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The Politics of (In)security in Mexico: Between Narcissism and Political Failure

Lisdey Espinoza Pedraza

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Image credit: Wikimedia

Security cannot be that easily separated from the political realm. The need for security is the prime reason why people come together to collectively form a state. Providing security is, therefore, one of the most basic functions of the state as a political and collective entity.

Last Friday, the Mexican president, Andrés Manuel López Obrador (AMLO) laughed during his daily morning press briefings over a national newspaper headline about 45 massacres during his presidency. This attitude summarises in a macabre way his approach to insecurity: it is not his top priority. This is not the first time that AMLO has showed some serious and deeply disturbing lack of empathy for victims of crimes. Before taking office, he knew that insecurity was one of Mexico’s biggest challenges, and he has come to realise that curbing it down will not be as simple as he predicted during his presidential campaign.

Since the start of the War on Drugs in 2006, Mexico has sunk into a deep and ever-growing spiral of violence and vigilantism as a result of the erosion of the capacity of the state to provide safety to citizens. Vigilantism is when citizens decide to take the law into their own hands in order to fill the vacuum left by the state, or to pursue their own very particular interests. Guerrero, Michoacán, Morelos, Tabasco, Tamaulipas and Veracruz have over 50 vigilante organisations that pose substantial danger to the power of the state.

Vigilantism is not the only factor exacerbating the security crisis in Mexico: since 2006, young people have also started to join drug cartels and other criminal organisations. There are important sectors of the population who feel that the state has failed to represent them. They also feel betrayed because the state has not been able to provide them with the necessary means to better themselves. These frustrations make them vulnerable to the indoctrination of organised crime gangs who promise to give them some sort of ideological direction and solution to their problems.

As a result, it is not enough to carry out a kingpin arrest strategy and to preach on the moral duties we have as citizens as well as on human dignity. People need to be given enough means to find alternative livelihoods that are attractive enough to take them out of organised crime, Mexico can draw some important lessons from Sierra Leone who successfully demobilised and resettled ex-combatants after the armed conflict. Vigilantism, recruitment by organised crime, and insecurity have also flourished because of a lack of deterrence. The judicial system is weak and highly ineffective. A large proportion of the population does not trust the police, or the institutions in charge of the rule of law.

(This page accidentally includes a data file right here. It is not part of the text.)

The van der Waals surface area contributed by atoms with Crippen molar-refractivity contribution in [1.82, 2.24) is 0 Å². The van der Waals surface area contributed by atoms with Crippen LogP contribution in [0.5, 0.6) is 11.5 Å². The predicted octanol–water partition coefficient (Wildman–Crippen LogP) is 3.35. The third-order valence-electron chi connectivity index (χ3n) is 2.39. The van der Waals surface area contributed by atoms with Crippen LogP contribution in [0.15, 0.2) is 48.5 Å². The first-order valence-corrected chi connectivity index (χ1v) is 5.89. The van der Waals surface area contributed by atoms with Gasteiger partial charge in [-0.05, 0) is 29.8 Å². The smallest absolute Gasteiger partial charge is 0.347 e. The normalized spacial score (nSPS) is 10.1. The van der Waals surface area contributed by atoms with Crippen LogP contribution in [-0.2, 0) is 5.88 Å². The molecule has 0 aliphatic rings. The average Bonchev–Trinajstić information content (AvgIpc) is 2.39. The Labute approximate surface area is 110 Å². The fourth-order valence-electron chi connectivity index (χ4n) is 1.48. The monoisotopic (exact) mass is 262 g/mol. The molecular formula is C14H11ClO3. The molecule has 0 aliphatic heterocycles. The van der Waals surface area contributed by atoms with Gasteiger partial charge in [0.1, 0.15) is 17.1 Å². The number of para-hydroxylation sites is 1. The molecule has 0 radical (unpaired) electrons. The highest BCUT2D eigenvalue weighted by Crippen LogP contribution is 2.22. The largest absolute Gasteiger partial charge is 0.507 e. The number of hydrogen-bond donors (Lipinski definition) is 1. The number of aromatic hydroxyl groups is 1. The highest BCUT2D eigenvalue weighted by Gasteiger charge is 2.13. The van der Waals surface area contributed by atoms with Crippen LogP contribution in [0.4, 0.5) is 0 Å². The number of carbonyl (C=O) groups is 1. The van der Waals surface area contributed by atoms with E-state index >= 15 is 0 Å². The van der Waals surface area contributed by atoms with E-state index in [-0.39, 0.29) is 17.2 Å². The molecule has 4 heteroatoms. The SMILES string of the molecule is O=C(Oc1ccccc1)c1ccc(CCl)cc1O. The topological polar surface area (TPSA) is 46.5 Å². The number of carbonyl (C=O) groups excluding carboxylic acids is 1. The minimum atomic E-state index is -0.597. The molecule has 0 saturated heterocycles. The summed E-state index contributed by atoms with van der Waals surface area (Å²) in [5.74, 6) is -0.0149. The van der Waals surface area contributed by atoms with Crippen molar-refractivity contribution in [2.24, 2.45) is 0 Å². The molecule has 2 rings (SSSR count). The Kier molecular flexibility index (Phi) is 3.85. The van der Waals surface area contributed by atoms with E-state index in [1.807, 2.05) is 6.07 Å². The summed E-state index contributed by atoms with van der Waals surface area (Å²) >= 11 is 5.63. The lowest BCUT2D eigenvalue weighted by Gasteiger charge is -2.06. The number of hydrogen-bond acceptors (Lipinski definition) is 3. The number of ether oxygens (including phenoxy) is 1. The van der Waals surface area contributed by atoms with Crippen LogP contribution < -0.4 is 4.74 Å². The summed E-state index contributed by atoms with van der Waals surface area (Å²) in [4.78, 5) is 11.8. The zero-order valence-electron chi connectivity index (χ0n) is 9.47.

A long-term strategy requires linking security with politics. It needs to address not only the consequences but also the roots of unemployment and deep inequality. However, doing so requires decisive actions to root out widespread and vicious corruption. Corruption allows concentration of wealth and also prevents people from being held accountable. This perpetuates the circle of insecurity. Mexico has been slowly moving towards a borderline failed state. The current government is starting to lose legitimacy and the fragility of the state is further perpetuated by the undemocratic, and predatory governance of the current administration.

Creating a safer Mexico requires a strong, coherent, and stable leadership, AMLO’s administration is far from it. His popularity has consistently fallen as a result of his ineffective policies to tackle the pandemic, worsening insecurity, and the economic crisis. Mexico has reached over 72,000 Covid-19 deaths; during his initial 20 months as incumbent president, there has been 53,628 murders, among them 1800 children or teenagers, and 5888 women (11 women killed per day) This criminality rate is double than what it was during the same period in the presidency of Felipe Calderón (2006-2012); and 55% higher than with the last president, Enrique Peña Nieto (2012-2018). Mexico is also experiencing its worst economic recession in 90 years.

Insecurity remains as the issue of most concern among Mexicans, seeing the president laughing about it, can only fill citizens with yet more despair and lack of trusts in the government and its institutions. AMLO’s catastrophic performance is not surprising, though. Much of his failures and shortcomings can be explained by both ideology and a narcissistic personality. Having someone with both of those traits ruling a country under normal, peaceful times is already dangerous enough, add an economic crisis and a pandemic to the mix and the result is utter chaos.

AMLO embodies the prototypical narcissist: he has a grandiose self-image; an inflated ego; a constant need for admiration; and intolerance to criticism. He, like many other narcissists, thinks about himself too much and too often, making him incapable of considering the wellbeing of other and unable to pursue the public interest. He has a scapegoat ready to blame for his failures and mistakes: previous administrations, conservatives, neoliberalism, academics, writers, intellectuals, reporters, scientists, you name it, the list is long and keeps getting longer.